|Número de publicación||US4375910 A|
|Tipo de publicación||Concesión|
|Número de solicitud||US 06/190,805|
|Fecha de publicación||8 Mar 1983|
|Fecha de presentación||25 Sep 1980|
|Fecha de prioridad||25 Sep 1979|
|Número de publicación||06190805, 190805, US 4375910 A, US 4375910A, US-A-4375910, US4375910 A, US4375910A|
|Cesionario original||Nippon Electric Co., Ltd.|
|Exportar cita||BiBTeX, EndNote, RefMan|
|Citas de patentes (4), Citada por (44), Clasificaciones (13)|
|Enlaces externos: USPTO, Cesión de USPTO, Espacenet|
1. Field of the Invention
This invention relates to isolators usable in the optical wavelength region and more particularly to optical isolators suitable for optical fiber communications and the like.
2 Description of the Prior Art
Recently, as research and development in the field of optical fiber communications advance, the communication technique is finding increasing practical application and, with improvements made in performance, including reduction in insertion loss, of various optical devices used in optical fiber communications, such as optical fibers and coupling circuits between a light source and optical fibers, a number of problems have been given rise to as described below: First, owing to the fact that the light reflected as at the end face of an optical device is allowed to return to the light source without any substantial loss, the operating characteristic of the light source is adversely affected particularly in cases where the light source takes the form of a semiconductor or other laser oscillator and, in some cases, there arises the problem of communication quality being deteriorated to an extreme extent. Another problem recently arising is that of multiple reflection between the end faces of optical devices that results in appearance of echoes in the signal being transmitted.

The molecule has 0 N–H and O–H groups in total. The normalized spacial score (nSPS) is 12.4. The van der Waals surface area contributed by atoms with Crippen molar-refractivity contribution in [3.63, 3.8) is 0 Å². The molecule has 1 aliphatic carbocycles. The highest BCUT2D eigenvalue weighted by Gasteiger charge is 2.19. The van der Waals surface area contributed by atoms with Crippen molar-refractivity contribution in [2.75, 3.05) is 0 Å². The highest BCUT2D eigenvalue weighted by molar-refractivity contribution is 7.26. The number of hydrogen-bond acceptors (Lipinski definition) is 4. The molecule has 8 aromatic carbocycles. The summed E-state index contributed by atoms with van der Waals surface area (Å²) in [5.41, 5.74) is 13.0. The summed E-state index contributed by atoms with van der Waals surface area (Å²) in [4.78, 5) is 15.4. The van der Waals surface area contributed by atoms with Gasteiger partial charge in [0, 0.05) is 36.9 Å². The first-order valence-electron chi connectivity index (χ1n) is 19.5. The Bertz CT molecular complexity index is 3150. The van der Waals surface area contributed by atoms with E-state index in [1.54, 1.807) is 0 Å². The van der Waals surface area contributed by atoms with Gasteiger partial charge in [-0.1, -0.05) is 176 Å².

One of the measures taken to solve these problems is the use of an optical isolator that utilizes the Faraday effect obtainable in a material subjected to a magnetic field. The basic structure of such optical isolator includes a Faraday rotator effective to rotate the plane of polarization of the incident light beam by approximately 45 degrees and a pair of polarizers, i.e., optical elements serving the function of extracting the linearly polarized component from the light passing through the elements, which are arranged on the opposite sides of the Faraday rotator with their azimuthal angles making 45 degrees relative to each other. Such optical isolators usable in the 0.8 μm region and those usable in the 1.3 μm region have been proposed in the article entitled "Optical Isolators for Optical Fiber Communications" (in Japanese), by Seki, Kobayashi and Ueki, Technical Reports OQE 78-133 of the Institute of Electronics and Communication Engineers of Japan. According to this proposal, polarizers in the form of Rockon prisms are employed and only limited reduction in cost is obtainable since generally fabrication of polarizing prisms such as Rockon prisms inevitably includes the step of cementing together the prism elements previously precisely polished, and which makes any substantial reduction in fabrication cost of such prisms considerably difficult.